overall outcomes from contract crop exceed CLalt-crop
Services Offered
• Inputs
supply: timing, quality, regularity
• Extension
• Inputs
service: timing, quality, frequency
quality influence yield and company’s reputation
NFF Baby Corn
NFF Tomato
NS Tomato Seed
ABC Tomato
Seeds / seedling
quality
Good quality, subsided.
Hub & spoke model
Good, subsided
Good
Pesticides
No provision
Yes, superior
quality
Yes
Kit provided
Regularity of
pesticides
--
Yes
Yes
During starting
Field staff visit
2-3 days
1-2
Daily; Record the
status; Create Pressure
4-5 days
Advances
If required
If required
If required
No provision
Quality of extension
service
Good
Good
V. good
Not up to
expectations
Remarks
Satisfied
Satisfied
Highly satisfied
Not up to
expectations
• Proposition:
Farmers trust the contract firm if they perceive the services
provided by the firm as good or superior.
• Positive outcomes
from the relationship over a period of time increases
trust on its partner (Lambe, Whittmann & Spekman, 2001)
• Proposition:
Service quality offered by contract firms has positive
influence on continuity of relationship by farmer.
Practices Followed
• Payment:
Timing & frequency
• Weighing:
fairness and transparency
• Quality
assessment: fairness and transparency
• Fairness
/ honesty in practices
NFF Baby
Corn
NFF
Tomato
NS Tomato Seed
ABC Tomato
Weighing
Fair and transparent.
Farmers weigh. Procure
excess production
Fair and transparent
Not transparent
Payment
Once on 15 days deposit to
bank accounts
After GoT, usually 3
months
Initially no
regularity
Quality
Assessment
In pack house. Fair
At headquarters. Fair
Not graded
Farmers
perception
Fair and can be trusted
Fair and can be trusted Do not trust
• Proposition:
Farmers trust the firms if they perceive the practices
followed by firms as fair
• Proposition:
Fairness in practices followed by firms has positive
influence on farmers’ relationship continuity
• ‘Procedural
et al, 1995)
fairness’ create trust and expectation of continuity (Kumar
Role of Field Staff
NFF
Interaction
Farmers
perception
NS
ABC
Frequent. Half day in field
Frequent. Stayed in villages
Not frequent
Formed personal bonds.
Attend functions
Formed personal bonds.
Attend functions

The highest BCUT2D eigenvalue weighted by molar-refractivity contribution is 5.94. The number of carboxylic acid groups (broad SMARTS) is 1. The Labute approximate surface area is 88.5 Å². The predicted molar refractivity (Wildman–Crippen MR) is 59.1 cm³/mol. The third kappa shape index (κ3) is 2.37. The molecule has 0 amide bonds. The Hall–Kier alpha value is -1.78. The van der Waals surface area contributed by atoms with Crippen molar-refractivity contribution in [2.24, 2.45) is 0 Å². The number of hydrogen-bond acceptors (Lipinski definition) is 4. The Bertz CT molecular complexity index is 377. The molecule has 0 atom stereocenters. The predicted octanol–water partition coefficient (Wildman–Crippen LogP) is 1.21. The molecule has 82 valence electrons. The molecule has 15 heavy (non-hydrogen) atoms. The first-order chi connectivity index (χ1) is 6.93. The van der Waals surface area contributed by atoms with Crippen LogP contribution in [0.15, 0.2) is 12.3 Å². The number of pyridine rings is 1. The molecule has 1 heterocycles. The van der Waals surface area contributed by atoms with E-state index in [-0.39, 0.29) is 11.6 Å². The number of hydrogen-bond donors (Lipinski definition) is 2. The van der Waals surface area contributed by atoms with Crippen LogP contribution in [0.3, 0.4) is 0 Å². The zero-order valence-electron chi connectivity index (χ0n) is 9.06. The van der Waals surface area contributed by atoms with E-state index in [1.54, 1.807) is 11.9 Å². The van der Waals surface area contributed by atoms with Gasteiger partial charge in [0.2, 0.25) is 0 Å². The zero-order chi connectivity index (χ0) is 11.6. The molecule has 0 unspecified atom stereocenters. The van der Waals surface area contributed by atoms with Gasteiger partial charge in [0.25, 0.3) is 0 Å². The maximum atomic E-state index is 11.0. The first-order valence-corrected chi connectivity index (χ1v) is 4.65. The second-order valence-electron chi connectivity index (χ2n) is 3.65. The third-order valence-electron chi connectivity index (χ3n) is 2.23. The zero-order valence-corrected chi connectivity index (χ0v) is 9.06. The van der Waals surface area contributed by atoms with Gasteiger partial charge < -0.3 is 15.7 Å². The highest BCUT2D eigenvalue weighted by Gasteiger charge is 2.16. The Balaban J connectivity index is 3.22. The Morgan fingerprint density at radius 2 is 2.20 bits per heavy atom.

No personal bond
Respected
Respected
Helpful, honest and
trustworthy
Helpful, honest and
trustworthy
Biased
Yield increase attributed to
field staff
Role of salesperson - informer, persuader, problem solver and value creator (Wotruba,
1991)
Social Service Activities
NS and NFF
• Donations for construction or repair of school buildings, temples
• Scholarships to poor students
• Construction of houses to employees
• Help during village festivals, marriages etc
• Have good relationships with
• Help in avoiding problems
the community & leaders
ABC: Not involved in any welfare activities
Developing Relationships with farmers
• Complex
• Attend
process
to farmers’ need on time
• Maintain
fairness, provide better services & help in improving crop yield
and returns
• Safeguard
• Regular
• Do
the interests of farmers
interaction / accessibility
not make false promises
• Show
your commitment and farmers will reciprocate
• Farmers
should not feel problems in relationships
Conclusion
• Both
unit price and overall outcome play important role
• Selection
was considered as first step
• Monitoring
• CLalt
was not very effective
determines farmer’s continuation of relationship with the firm
• CLalt-crop helps
in determining the continuation of contract crop by farmers
• Relationships can
be improved by offering services timely, maintaining
fairness in practices, frequent interaction and helping in emergencies
• Boundary
level staff can make or break relationships
Thanks